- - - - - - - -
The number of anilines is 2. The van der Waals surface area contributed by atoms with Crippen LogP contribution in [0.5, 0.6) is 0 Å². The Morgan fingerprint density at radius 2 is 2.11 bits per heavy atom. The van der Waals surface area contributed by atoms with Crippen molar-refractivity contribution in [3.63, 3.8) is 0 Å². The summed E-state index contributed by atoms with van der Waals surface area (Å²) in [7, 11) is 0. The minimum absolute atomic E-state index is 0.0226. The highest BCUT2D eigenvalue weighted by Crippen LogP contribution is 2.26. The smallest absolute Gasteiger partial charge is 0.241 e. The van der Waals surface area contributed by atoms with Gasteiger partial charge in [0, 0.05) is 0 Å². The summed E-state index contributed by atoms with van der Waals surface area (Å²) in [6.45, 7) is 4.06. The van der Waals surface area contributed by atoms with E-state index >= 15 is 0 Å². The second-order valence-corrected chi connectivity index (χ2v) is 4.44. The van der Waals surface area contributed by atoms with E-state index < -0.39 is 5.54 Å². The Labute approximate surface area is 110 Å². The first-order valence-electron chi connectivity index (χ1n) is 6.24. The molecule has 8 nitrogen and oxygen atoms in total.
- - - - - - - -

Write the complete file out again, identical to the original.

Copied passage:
The number of anilines is 2. The van der Waals surface area contributed by atoms with Crippen LogP contribution in [0.5, 0.6) is 0 Å². The Morgan fingerprint density at radius 2 is 2.11 bits per heavy atom. The van der Waals surface area contributed by atoms with Crippen molar-refractivity contribution in [3.63, 3.8) is 0 Å². The summed E-state index contributed by atoms with van der Waals surface area (Å²) in [7, 11) is 0. The minimum absolute atomic E-state index is 0.0226. The highest BCUT2D eigenvalue weighted by Crippen LogP contribution is 2.26. The smallest absolute Gasteiger partial charge is 0.241 e. The van der Waals surface area contributed by atoms with Gasteiger partial charge in [0, 0.05) is 0 Å². The summed E-state index contributed by atoms with van der Waals surface area (Å²) in [6.45, 7) is 4.06. The van der Waals surface area contributed by atoms with E-state index >= 15 is 0 Å². The second-order valence-corrected chi connectivity index (χ2v) is 4.44. The van der Waals surface area contributed by atoms with E-state index < -0.39 is 5.54 Å². The Labute approximate surface area is 110 Å². The first-order valence-electron chi connectivity index (χ1n) is 6.24. The molecule has 8 nitrogen and oxygen atoms in total.